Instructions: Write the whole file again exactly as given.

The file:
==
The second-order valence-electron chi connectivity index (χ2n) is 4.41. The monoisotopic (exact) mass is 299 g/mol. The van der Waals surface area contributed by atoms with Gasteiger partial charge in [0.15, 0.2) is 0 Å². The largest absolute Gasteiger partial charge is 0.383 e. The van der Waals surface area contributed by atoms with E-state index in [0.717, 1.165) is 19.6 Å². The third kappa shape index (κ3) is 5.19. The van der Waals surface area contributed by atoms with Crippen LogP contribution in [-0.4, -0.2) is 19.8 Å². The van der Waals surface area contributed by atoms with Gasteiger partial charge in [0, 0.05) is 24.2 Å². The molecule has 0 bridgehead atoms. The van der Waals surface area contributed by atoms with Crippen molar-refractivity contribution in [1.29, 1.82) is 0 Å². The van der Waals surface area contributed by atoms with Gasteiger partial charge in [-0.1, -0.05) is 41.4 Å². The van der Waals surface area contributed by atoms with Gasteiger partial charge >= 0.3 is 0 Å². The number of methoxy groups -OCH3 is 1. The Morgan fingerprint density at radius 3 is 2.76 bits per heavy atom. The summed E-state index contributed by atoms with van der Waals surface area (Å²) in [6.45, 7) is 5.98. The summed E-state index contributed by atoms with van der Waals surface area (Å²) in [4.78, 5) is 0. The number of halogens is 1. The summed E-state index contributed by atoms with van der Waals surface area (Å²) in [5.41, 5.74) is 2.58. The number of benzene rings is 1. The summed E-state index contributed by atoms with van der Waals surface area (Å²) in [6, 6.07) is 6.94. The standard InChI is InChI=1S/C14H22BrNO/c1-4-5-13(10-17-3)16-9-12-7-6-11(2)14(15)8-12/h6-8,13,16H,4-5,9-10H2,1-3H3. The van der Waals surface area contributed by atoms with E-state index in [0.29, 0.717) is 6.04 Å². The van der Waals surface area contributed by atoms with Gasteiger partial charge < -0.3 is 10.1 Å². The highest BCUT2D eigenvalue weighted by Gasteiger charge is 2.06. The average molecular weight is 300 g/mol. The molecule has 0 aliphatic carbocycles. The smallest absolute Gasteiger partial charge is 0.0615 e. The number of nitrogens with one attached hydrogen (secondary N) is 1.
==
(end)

The second-order valence-electron chi connectivity index (χ2n) is 4.41. The monoisotopic (exact) mass is 299 g/mol. The van der Waals surface area contributed by atoms with Gasteiger partial charge in [0.15, 0.2) is 0 Å². The largest absolute Gasteiger partial charge is 0.383 e. The van der Waals surface area contributed by atoms with E-state index in [0.717, 1.165) is 19.6 Å². The third kappa shape index (κ3) is 5.19. The van der Waals surface area contributed by atoms with Crippen LogP contribution in [-0.4, -0.2) is 19.8 Å². The van der Waals surface area contributed by atoms with Gasteiger partial charge in [0, 0.05) is 24.2 Å². The molecule has 0 bridgehead atoms. The van der Waals surface area contributed by atoms with Crippen molar-refractivity contribution in [1.29, 1.82) is 0 Å². The van der Waals surface area contributed by atoms with Gasteiger partial charge in [-0.1, -0.05) is 41.4 Å². The van der Waals surface area contributed by atoms with Gasteiger partial charge >= 0.3 is 0 Å². The number of methoxy groups -OCH3 is 1. The Morgan fingerprint density at radius 3 is 2.76 bits per heavy atom. The summed E-state index contributed by atoms with van der Waals surface area (Å²) in [6.45, 7) is 5.98. The summed E-state index contributed by atoms with van der Waals surface area (Å²) in [4.78, 5) is 0. The number of halogens is 1. The summed E-state index contributed by atoms with van der Waals surface area (Å²) in [5.41, 5.74) is 2.58. The number of benzene rings is 1. The summed E-state index contributed by atoms with van der Waals surface area (Å²) in [6, 6.07) is 6.94. The standard InChI is InChI=1S/C14H22BrNO/c1-4-5-13(10-17-3)16-9-12-7-6-11(2)14(15)8-12/h6-8,13,16H,4-5,9-10H2,1-3H3. The van der Waals surface area contributed by atoms with E-state index in [0.29, 0.717) is 6.04 Å². The van der Waals surface area contributed by atoms with Gasteiger partial charge < -0.3 is 10.1 Å². The highest BCUT2D eigenvalue weighted by Gasteiger charge is 2.06. The average molecular weight is 300 g/mol. The molecule has 0 aliphatic carbocycles. The smallest absolute Gasteiger partial charge is 0.0615 e. The number of nitrogens with one attached hydrogen (secondary N) is 1.